Words by Damien Russell / Pics by Rob Hadley
You know you’re in for a good night when it’s door opening time and there are staff making sure the roads aren’t blocked. Monday night and a queue around the corner kind of good.
The 2,900-person capacity venue had enough room to get to the bar, just, and with crowd-surfing and moshing all through the evening these two young bands clearly instill excitement and enthusiasm in their fans.
High Tyde, a 4-piece like The Hunna, hit the stage with great energy and great reactions from the crowd. They kept the tempo high until the very end and only the introduction to ‘Dark Love’ showed a bit of a softer side we might see develop over time. As The Hunna said of them during their own set, High Tyde “smashed it”.
The Hunna came out to another great response from the crowd. A bit slow to start after their introduction music, but when they did kick in with ‘You & Me’ they kicked in hard. Singer/guitarist, Ryan Potter, sounded a little tired to begin with and I did wondered if the road was wearing them down. But The Hunna seem to be a band that feeds off the love from the crowd and kept building momentum up to the end of the night.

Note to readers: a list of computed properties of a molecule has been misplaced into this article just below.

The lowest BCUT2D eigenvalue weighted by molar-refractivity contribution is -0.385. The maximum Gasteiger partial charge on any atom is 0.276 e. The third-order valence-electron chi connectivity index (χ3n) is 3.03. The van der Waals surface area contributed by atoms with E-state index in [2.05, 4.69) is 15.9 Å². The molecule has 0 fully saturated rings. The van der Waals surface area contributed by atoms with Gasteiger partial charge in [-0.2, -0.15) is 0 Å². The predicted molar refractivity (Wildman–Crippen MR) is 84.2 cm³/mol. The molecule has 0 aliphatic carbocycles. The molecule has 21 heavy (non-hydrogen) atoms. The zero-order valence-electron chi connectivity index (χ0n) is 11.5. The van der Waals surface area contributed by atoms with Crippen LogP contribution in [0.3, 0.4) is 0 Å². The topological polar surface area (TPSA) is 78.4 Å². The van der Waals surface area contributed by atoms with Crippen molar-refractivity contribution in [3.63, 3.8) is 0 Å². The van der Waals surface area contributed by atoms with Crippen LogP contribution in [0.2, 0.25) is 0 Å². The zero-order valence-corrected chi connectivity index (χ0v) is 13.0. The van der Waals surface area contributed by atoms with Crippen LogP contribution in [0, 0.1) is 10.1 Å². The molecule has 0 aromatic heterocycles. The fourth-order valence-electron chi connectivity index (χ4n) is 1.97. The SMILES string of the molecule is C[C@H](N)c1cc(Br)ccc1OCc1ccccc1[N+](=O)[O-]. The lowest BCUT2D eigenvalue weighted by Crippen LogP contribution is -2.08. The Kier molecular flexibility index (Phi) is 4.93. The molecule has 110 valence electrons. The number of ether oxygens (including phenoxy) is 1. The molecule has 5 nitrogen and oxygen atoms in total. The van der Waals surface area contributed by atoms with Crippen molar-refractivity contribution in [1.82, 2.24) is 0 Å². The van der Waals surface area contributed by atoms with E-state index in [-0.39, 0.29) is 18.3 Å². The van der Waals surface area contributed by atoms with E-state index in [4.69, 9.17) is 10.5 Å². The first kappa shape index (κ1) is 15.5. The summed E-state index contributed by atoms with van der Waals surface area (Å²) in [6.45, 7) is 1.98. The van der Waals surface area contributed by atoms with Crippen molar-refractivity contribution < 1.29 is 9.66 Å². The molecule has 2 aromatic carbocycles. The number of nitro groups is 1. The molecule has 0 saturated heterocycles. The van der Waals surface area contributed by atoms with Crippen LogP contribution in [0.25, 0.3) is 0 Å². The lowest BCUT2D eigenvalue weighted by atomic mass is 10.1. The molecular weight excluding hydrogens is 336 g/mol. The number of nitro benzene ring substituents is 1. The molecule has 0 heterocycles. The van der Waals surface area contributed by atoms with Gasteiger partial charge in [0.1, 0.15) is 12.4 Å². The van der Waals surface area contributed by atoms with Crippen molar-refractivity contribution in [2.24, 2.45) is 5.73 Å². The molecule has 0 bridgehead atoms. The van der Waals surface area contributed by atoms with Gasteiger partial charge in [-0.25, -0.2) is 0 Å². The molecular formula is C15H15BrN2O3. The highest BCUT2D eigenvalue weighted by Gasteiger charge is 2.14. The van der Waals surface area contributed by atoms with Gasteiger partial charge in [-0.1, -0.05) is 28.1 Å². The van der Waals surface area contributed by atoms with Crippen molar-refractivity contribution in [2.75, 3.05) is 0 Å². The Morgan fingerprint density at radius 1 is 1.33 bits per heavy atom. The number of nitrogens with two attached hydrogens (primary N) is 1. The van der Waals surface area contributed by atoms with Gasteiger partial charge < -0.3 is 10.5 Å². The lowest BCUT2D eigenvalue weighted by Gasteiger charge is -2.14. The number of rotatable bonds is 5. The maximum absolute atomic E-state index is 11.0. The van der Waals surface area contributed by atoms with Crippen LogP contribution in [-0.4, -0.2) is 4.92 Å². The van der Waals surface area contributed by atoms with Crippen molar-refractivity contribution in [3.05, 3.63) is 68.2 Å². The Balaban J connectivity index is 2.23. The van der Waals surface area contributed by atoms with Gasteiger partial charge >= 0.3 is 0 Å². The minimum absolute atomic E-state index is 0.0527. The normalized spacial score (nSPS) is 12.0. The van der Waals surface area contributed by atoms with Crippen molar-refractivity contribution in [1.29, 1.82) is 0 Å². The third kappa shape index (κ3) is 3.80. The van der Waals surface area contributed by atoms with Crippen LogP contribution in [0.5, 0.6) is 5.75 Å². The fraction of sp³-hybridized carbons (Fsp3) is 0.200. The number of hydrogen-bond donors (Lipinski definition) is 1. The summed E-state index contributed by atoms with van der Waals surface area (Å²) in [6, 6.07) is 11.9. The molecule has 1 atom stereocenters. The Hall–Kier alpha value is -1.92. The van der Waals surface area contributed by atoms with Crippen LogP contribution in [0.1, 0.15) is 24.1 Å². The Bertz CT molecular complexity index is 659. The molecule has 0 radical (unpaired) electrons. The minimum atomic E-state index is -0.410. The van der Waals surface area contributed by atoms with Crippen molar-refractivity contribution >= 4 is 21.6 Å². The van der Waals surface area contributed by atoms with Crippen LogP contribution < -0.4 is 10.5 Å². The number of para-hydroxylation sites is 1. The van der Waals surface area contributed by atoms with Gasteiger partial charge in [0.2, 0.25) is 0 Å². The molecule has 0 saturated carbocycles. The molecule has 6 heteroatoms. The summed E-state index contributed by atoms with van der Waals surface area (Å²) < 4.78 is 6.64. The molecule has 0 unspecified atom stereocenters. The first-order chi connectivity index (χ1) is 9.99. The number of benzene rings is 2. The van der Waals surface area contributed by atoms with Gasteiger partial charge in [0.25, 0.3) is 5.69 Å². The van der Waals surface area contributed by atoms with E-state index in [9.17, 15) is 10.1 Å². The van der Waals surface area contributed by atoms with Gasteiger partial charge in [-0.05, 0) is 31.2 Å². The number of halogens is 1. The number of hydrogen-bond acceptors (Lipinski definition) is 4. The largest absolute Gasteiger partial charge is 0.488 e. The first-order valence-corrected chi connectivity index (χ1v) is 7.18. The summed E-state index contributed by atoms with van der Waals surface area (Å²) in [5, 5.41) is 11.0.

The Hunna have a real gift for writing a sing-a-long chorus and the crowd knew them all, every word. Ryan Potter let the crowd take the lead more than once or twice, basking in having his lyrics sung back to him.
But the highlight of the night was ‘We Could Be’, tucked into the last third of the set; a real powerhouse of a song, it’s clear why it’s one of The Hunna’s singles. Although somehow it felt like the end of the set and I half expected to see them to just walk off, but ‘Rock My Way’ and ‘Bonfire’ followed in quick succession. The actual ending (before the inevitable encore) was a proper rock show of feedback and noise; the roar of a crowd still hungry for hits.
The Hunna finished with a three song encore of ‘World is Ours’, ‘Brother’ and finally ‘Bad For You’ – all kicked off with another piece of musical Interlude. Again, the interlude and song didn’t quite flow smoothly; between this and some of Ryan Potter’s clichéd ‘Best Audience Ever’ style patter, I felt the edge was knocked off their performance. I’ve heard all the old rock lines used before and this gig brought no new ones to add to the list.
That said, throughout their set it was clear that The Hunna are totally into their music and love every note. Definitely a good night. And after the encore it was no less busy outside, but nobody seemed in a rush to go home and admit it was all over.
For more on The Hunna, visit www.facebook.com/thehunnaband
For more on High Tyde, visit www.wearehightyde.com
For more from the O2 Institute, including full event listing and online ticket sales, visit www.academymusicgroup.com/o2institutebirmingham
For more from Kilimanjaro Live, including full event listing and online ticket sales, visit www.myticket.co.uk